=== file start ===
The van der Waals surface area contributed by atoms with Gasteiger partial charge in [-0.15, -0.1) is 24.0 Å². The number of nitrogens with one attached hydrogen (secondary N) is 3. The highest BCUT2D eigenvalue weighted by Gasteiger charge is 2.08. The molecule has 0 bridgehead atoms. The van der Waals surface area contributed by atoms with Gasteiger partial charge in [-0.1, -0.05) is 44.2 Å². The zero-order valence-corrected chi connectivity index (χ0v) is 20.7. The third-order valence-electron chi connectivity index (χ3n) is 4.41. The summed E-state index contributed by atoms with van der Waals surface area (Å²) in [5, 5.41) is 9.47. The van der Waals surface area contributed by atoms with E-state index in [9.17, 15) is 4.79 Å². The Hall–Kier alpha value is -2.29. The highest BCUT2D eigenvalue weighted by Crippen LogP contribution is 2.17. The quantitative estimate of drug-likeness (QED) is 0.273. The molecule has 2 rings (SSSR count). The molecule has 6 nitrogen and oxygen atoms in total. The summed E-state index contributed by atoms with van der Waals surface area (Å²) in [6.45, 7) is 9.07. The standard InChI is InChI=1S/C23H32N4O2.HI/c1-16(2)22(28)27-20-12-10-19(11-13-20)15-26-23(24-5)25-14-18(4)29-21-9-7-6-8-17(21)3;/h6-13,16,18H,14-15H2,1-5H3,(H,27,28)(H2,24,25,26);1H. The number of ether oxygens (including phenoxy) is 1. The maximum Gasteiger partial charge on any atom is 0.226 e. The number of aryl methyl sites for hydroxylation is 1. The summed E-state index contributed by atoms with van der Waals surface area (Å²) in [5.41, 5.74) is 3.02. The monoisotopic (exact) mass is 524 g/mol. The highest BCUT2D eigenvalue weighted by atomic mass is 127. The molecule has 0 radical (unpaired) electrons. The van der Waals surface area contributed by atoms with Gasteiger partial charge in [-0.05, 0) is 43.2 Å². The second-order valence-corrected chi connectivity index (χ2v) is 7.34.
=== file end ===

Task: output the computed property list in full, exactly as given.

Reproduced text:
The van der Waals surface area contributed by atoms with Gasteiger partial charge in [-0.15, -0.1) is 24.0 Å². The number of nitrogens with one attached hydrogen (secondary N) is 3. The highest BCUT2D eigenvalue weighted by Gasteiger charge is 2.08. The molecule has 0 bridgehead atoms. The van der Waals surface area contributed by atoms with Gasteiger partial charge in [-0.1, -0.05) is 44.2 Å². The zero-order valence-corrected chi connectivity index (χ0v) is 20.7. The third-order valence-electron chi connectivity index (χ3n) is 4.41. The summed E-state index contributed by atoms with van der Waals surface area (Å²) in [5, 5.41) is 9.47. The van der Waals surface area contributed by atoms with E-state index in [9.17, 15) is 4.79 Å². The Hall–Kier alpha value is -2.29. The highest BCUT2D eigenvalue weighted by Crippen LogP contribution is 2.17. The quantitative estimate of drug-likeness (QED) is 0.273. The molecule has 2 rings (SSSR count). The molecule has 6 nitrogen and oxygen atoms in total. The summed E-state index contributed by atoms with van der Waals surface area (Å²) in [6.45, 7) is 9.07. The standard InChI is InChI=1S/C23H32N4O2.HI/c1-16(2)22(28)27-20-12-10-19(11-13-20)15-26-23(24-5)25-14-18(4)29-21-9-7-6-8-17(21)3;/h6-13,16,18H,14-15H2,1-5H3,(H,27,28)(H2,24,25,26);1H. The number of ether oxygens (including phenoxy) is 1. The maximum Gasteiger partial charge on any atom is 0.226 e. The number of aryl methyl sites for hydroxylation is 1. The summed E-state index contributed by atoms with van der Waals surface area (Å²) in [5.41, 5.74) is 3.02. The monoisotopic (exact) mass is 524 g/mol. The highest BCUT2D eigenvalue weighted by atomic mass is 127. The molecule has 0 radical (unpaired) electrons. The van der Waals surface area contributed by atoms with Gasteiger partial charge in [-0.05, 0) is 43.2 Å². The second-order valence-corrected chi connectivity index (χ2v) is 7.34.